Meth and Children

Meth and Children
By: CJ Cassidy

L

aws pertaining to meth crooks get tougher every year.

B
ut
H
eartland police say lawmakers need to make sure the children of drug dealers and users don't get left behind in the process.

I
nvestigators
say
it's frustrating to raid homes and find children among the drugs
,
but it's even tougher to see those kids come back to those homes, before the parents have really learned a lesson.

"You've got to

keep in mind how addictive methamphetamine is
. For a lot of
people it becomes the most important thing
, and
kids take a back seat to the drug
," Sgt. Kevin Glaser with the SEMO Drug Task Force says.

J
ust last week agents with the task force raided
a
mobile home in
S
toddard
C
ounty and arrested three men
after finding methamphetamine inside.

"T

here were a number of adults living there
,
three couples and a total of seven kids
," Glaser says.

He adds
he sees more children caught in the middle of the meth war as more people experiment with the addictive drug.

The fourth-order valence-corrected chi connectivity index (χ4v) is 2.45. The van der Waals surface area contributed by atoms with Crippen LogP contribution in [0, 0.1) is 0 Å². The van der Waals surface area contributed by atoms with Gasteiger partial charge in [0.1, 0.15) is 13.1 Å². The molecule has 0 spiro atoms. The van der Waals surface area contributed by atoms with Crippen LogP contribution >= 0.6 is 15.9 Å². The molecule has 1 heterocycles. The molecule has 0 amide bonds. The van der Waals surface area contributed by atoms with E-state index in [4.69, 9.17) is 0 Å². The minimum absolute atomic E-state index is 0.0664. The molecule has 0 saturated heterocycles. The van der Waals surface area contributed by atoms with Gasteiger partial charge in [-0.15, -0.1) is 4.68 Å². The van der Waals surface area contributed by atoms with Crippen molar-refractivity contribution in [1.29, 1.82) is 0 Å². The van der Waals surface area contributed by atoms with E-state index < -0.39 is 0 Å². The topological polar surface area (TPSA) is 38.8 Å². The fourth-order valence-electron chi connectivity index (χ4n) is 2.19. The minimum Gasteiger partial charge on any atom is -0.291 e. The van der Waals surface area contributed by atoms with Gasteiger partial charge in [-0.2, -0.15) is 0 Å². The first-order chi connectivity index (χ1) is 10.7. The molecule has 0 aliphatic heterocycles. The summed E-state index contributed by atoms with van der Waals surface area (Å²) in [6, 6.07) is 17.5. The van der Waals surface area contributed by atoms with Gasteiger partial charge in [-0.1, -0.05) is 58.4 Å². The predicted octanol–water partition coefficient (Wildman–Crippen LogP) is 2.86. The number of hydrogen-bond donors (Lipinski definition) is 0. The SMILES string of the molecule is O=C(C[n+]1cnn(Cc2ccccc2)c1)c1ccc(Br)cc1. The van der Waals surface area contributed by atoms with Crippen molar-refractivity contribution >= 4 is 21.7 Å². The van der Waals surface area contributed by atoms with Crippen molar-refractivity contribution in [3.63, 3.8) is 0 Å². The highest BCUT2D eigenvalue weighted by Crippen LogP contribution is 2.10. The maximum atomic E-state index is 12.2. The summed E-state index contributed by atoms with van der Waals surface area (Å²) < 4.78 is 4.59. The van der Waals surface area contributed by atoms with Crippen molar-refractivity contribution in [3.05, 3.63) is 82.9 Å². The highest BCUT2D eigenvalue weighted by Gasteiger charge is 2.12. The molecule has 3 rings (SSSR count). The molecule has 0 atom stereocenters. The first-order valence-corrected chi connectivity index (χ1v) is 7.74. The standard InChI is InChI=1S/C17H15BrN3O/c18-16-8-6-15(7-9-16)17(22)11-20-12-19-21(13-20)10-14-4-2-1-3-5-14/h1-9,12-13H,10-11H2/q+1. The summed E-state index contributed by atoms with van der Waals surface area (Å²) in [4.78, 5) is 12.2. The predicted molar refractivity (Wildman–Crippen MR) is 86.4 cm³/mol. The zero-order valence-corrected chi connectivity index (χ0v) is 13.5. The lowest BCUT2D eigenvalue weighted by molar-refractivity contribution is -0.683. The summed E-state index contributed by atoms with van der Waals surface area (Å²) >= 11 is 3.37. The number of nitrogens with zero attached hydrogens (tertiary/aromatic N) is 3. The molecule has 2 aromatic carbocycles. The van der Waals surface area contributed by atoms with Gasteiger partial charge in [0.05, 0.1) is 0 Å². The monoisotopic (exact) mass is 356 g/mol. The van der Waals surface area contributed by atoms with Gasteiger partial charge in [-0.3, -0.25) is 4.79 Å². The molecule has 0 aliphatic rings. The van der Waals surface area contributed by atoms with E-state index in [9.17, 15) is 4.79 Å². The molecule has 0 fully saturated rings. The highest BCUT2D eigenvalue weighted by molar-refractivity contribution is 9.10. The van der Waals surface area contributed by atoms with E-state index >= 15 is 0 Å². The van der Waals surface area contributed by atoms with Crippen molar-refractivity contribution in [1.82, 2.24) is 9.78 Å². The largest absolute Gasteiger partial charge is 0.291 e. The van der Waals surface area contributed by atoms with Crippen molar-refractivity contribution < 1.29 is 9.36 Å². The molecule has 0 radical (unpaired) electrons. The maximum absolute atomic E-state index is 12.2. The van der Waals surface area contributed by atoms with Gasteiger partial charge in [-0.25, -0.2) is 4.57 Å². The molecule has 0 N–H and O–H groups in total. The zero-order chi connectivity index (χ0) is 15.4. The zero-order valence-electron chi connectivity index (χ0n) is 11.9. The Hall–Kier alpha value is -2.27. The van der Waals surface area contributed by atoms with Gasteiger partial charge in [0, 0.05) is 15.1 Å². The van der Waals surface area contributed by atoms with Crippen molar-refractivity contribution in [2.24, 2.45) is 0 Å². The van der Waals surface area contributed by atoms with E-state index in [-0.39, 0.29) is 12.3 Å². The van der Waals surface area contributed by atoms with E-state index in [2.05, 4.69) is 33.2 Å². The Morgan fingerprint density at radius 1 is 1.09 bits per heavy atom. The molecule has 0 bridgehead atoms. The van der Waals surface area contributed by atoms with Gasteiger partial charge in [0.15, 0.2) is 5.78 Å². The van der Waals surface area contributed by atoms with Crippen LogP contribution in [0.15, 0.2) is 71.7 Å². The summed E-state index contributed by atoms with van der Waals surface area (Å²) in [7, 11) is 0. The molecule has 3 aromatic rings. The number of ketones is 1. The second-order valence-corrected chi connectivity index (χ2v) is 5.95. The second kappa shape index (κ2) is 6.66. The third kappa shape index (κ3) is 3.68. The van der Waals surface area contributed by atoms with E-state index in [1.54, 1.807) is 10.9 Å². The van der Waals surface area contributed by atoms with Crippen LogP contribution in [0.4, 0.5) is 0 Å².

"I

t's very conceivable for
a
young child to wander in and see something in a little package and ingest it and have all kinds of serious problems
," he says.

"M

aybe
the
laws can be changed to prevent other children from being hurt
," Zenita Smith says.

She
knows firsthand the kinds of problems common to babies born to meth addicts
;
she adopted two little boys who constantly struggle just to make it through the day.

"The youngest had a fractured skull when I first got him, and he was bruised inside," she says.

S
mith and
G
laser agree arrests alone may not be enough of a wake up call to drug offender parents.

"If

you know a child's gonna go into the same situation they were taken out of
, and
not much has changed very hard to give them back
," Smith says.

"W

e need
better
rehab programs
," Glaser adds.

H

eartland juvenile officers say offenders are expected to go through a drug treatment program, but when they have to serve jail time
,
that often interferes with the rehab program.

U
ltimately though
,
it's up to a judge to decide if parents get their children back
,
and that's usually on a case by case basis.